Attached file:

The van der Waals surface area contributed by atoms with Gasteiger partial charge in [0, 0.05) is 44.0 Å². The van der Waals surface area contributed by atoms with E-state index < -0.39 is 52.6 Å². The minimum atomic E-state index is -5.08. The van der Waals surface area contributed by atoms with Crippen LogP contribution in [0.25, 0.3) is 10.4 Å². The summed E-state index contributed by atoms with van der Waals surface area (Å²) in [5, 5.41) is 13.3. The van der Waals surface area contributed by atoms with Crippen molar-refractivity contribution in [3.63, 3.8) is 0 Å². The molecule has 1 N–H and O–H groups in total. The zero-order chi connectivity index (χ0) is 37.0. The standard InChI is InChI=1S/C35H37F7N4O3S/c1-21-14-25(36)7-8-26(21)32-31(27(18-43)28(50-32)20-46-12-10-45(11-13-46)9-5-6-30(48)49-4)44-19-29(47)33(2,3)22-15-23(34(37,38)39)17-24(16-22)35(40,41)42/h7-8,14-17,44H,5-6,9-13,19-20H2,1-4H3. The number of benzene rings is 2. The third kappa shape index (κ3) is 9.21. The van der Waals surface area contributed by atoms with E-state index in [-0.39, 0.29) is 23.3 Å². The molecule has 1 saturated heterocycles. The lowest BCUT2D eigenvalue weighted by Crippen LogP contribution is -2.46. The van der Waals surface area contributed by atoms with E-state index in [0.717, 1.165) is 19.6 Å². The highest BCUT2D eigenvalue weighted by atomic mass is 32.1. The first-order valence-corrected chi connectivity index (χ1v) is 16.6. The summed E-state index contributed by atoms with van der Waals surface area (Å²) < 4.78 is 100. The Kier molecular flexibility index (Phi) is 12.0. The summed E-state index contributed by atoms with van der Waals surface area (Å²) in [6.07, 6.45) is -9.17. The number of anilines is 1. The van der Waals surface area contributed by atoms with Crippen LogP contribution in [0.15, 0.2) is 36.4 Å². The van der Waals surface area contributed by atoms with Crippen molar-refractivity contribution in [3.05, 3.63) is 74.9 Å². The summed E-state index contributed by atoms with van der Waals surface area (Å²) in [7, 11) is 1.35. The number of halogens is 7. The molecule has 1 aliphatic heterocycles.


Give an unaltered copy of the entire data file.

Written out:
The van der Waals surface area contributed by atoms with Gasteiger partial charge in [0, 0.05) is 44.0 Å². The van der Waals surface area contributed by atoms with E-state index < -0.39 is 52.6 Å². The minimum atomic E-state index is -5.08. The van der Waals surface area contributed by atoms with Crippen LogP contribution in [0.25, 0.3) is 10.4 Å². The summed E-state index contributed by atoms with van der Waals surface area (Å²) in [5, 5.41) is 13.3. The van der Waals surface area contributed by atoms with Crippen molar-refractivity contribution in [3.63, 3.8) is 0 Å². The molecule has 1 N–H and O–H groups in total. The zero-order chi connectivity index (χ0) is 37.0. The standard InChI is InChI=1S/C35H37F7N4O3S/c1-21-14-25(36)7-8-26(21)32-31(27(18-43)28(50-32)20-46-12-10-45(11-13-46)9-5-6-30(48)49-4)44-19-29(47)33(2,3)22-15-23(34(37,38)39)17-24(16-22)35(40,41)42/h7-8,14-17,44H,5-6,9-13,19-20H2,1-4H3. The number of benzene rings is 2. The third kappa shape index (κ3) is 9.21. The van der Waals surface area contributed by atoms with E-state index in [-0.39, 0.29) is 23.3 Å². The molecule has 1 saturated heterocycles. The lowest BCUT2D eigenvalue weighted by Crippen LogP contribution is -2.46. The van der Waals surface area contributed by atoms with E-state index in [0.717, 1.165) is 19.6 Å². The highest BCUT2D eigenvalue weighted by atomic mass is 32.1. The first-order valence-corrected chi connectivity index (χ1v) is 16.6. The summed E-state index contributed by atoms with van der Waals surface area (Å²) < 4.78 is 100. The Kier molecular flexibility index (Phi) is 12.0. The summed E-state index contributed by atoms with van der Waals surface area (Å²) in [6.07, 6.45) is -9.17. The number of anilines is 1. The van der Waals surface area contributed by atoms with Crippen LogP contribution in [0.15, 0.2) is 36.4 Å². The van der Waals surface area contributed by atoms with Crippen molar-refractivity contribution in [3.05, 3.63) is 74.9 Å². The summed E-state index contributed by atoms with van der Waals surface area (Å²) in [7, 11) is 1.35. The number of halogens is 7. The molecule has 1 aliphatic heterocycles.